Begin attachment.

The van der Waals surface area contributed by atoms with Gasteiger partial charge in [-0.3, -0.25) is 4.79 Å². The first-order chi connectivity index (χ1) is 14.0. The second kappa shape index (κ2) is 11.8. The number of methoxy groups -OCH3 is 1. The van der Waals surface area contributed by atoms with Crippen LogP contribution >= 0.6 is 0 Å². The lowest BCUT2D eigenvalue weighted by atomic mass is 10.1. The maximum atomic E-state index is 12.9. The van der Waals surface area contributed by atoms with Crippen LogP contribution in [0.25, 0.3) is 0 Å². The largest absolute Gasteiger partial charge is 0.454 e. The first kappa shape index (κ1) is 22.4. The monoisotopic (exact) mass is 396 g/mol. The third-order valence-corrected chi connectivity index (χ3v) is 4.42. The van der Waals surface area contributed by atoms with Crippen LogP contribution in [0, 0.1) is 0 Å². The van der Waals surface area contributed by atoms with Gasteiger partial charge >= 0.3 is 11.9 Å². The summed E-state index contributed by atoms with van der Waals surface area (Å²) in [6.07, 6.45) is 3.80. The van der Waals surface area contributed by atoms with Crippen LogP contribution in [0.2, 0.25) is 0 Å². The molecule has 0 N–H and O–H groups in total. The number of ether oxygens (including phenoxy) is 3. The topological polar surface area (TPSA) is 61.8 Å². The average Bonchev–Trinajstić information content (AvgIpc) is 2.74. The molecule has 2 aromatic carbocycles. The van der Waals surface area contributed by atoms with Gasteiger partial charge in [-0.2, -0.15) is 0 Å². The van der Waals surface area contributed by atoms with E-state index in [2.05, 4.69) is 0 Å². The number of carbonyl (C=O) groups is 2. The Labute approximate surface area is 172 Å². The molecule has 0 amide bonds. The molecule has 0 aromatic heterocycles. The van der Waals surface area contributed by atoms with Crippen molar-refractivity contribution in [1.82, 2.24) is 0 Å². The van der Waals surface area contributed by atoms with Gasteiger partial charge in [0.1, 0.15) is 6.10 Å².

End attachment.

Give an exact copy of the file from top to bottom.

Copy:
The van der Waals surface area contributed by atoms with Gasteiger partial charge in [-0.3, -0.25) is 4.79 Å². The first-order chi connectivity index (χ1) is 14.0. The second kappa shape index (κ2) is 11.8. The number of methoxy groups -OCH3 is 1. The van der Waals surface area contributed by atoms with Crippen LogP contribution >= 0.6 is 0 Å². The lowest BCUT2D eigenvalue weighted by atomic mass is 10.1. The maximum atomic E-state index is 12.9. The van der Waals surface area contributed by atoms with Crippen LogP contribution in [0.25, 0.3) is 0 Å². The largest absolute Gasteiger partial charge is 0.454 e. The first kappa shape index (κ1) is 22.4. The monoisotopic (exact) mass is 396 g/mol. The third-order valence-corrected chi connectivity index (χ3v) is 4.42. The van der Waals surface area contributed by atoms with Crippen LogP contribution in [0, 0.1) is 0 Å². The van der Waals surface area contributed by atoms with Gasteiger partial charge >= 0.3 is 11.9 Å². The summed E-state index contributed by atoms with van der Waals surface area (Å²) in [6.07, 6.45) is 3.80. The van der Waals surface area contributed by atoms with Crippen LogP contribution in [0.2, 0.25) is 0 Å². The molecule has 0 N–H and O–H groups in total. The number of ether oxygens (including phenoxy) is 3. The topological polar surface area (TPSA) is 61.8 Å². The average Bonchev–Trinajstić information content (AvgIpc) is 2.74. The molecule has 2 aromatic carbocycles. The van der Waals surface area contributed by atoms with Gasteiger partial charge in [-0.2, -0.15) is 0 Å². The van der Waals surface area contributed by atoms with E-state index in [2.05, 4.69) is 0 Å². The number of carbonyl (C=O) groups is 2. The Labute approximate surface area is 172 Å². The molecule has 0 amide bonds. The molecule has 0 aromatic heterocycles. The van der Waals surface area contributed by atoms with Crippen molar-refractivity contribution in [1.82, 2.24) is 0 Å². The van der Waals surface area contributed by atoms with Gasteiger partial charge in [0.1, 0.15) is 6.10 Å².